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McChrystal's Balls - Honorable Discharge

The story:

Short, Tense Deliberation, Then a General Is Gone

By the time he woke up Wednesday morning, President Obama had made up his mind.

Petraeus Is Now Taking Control of a ‘Tougher During the 36 frenetic hours since he had been handed an article from the coming issue of Rolling Stone ominously headlined “The Runaway General,” the president weighed the consequences of cashiering Gen. Stanley A. McChrystal, whose contemptuous comments about senior officials had ignited a firestorm.

Jon's analysis:

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McChrystal's Balls - Honorable Discharge
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Another outstanding segment from TDS. First we get the montage of pseudojournalists wondering aloud about "access" while being completely clueless about what "access" is for - or even about the possibility that one might even have to build a story without "access". Then, just as our blood pressure is rising while we're cussing the miserable fools out - comic relief. Thanks, Jon - you saved me from bursting an artery just in time.

You can read Michael Hastings's article online here. McChrystal immediately comes off as old school good ol' boy military. Even if he thinks that way, as a general, he ought to have enough sense of chain of command not to say any of that shit publicly. Undoubtedly, if one of his subordinates had said similar things about his command, a reprimand (counseling statement) would have been the least of repercussions.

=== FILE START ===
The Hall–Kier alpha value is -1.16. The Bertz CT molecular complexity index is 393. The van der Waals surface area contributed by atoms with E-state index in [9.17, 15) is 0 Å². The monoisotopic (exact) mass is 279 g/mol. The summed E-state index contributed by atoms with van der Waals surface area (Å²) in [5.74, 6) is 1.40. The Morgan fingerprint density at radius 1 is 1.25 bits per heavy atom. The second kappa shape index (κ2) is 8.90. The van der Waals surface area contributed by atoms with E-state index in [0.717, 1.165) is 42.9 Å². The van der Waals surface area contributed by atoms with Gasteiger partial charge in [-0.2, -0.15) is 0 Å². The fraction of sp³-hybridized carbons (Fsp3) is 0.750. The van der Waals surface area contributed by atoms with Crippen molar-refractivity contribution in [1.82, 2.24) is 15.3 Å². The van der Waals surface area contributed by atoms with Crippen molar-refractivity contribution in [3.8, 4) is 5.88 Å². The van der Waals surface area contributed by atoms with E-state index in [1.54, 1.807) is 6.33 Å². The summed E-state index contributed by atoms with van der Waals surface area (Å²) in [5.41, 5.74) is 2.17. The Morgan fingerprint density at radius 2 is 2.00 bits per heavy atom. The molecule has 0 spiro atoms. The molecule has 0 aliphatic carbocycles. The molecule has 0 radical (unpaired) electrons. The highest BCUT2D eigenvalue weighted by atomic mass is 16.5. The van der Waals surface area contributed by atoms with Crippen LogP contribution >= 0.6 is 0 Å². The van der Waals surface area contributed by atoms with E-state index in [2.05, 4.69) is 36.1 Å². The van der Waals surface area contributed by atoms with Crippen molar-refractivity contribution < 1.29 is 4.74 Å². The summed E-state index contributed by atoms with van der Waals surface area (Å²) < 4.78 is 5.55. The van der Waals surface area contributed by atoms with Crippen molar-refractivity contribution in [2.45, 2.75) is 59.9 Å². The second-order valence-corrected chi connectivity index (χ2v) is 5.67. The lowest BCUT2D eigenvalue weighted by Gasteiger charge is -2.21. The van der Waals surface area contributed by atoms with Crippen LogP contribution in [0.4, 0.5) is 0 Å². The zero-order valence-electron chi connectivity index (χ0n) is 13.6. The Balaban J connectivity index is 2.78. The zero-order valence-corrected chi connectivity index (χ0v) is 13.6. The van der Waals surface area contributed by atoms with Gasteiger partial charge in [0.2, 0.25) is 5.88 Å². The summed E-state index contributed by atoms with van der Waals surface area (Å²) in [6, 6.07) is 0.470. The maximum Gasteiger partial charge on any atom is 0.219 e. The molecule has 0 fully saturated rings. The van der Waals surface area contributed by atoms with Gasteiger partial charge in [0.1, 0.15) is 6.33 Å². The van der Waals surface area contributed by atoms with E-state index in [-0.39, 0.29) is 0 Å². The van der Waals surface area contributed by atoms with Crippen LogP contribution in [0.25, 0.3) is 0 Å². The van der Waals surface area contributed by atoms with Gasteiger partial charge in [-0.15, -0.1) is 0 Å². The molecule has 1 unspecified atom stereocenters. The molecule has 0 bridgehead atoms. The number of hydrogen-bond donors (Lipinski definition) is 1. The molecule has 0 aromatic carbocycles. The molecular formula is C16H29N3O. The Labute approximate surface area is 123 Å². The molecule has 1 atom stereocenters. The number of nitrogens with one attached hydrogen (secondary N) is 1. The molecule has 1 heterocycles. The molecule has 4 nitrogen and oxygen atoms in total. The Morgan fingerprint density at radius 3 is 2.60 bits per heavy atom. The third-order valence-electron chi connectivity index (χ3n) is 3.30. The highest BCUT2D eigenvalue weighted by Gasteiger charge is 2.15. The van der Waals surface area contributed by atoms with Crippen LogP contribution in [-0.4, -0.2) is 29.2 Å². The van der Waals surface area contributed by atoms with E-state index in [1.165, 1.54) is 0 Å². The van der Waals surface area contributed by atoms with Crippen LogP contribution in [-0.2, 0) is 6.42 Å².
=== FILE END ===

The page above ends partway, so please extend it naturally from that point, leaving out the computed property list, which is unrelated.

Norm's rockhead link in today's links offers yet another link regarding McChrystal: Pat Tillman - from yesterday's NYT.

If you don't hate Chris Matthews and Wolf Bliztzer then you haven't been paying attention these last 10-15 years. They REALLY suck.

As far as sacking the general, he needs to understand that we aren't a Banana Republic dictatorship (yet) and that the president is the commander in chief regardless of your personal politics.

Musing about "access" for which they'd have absolutely no use for - and comparing their job (playing dumb on a propaganda channel) to the President's job: Meet American journalism of today. Enormously depressing, considering that after World War II American journalism was the blue print for the media (tv news, hard reporting, news magazines) all over the world. Today it's just a joke. And the sad thing is: these overpaid anchors aren't just faking it - they actually believe to be the most important people in the world.


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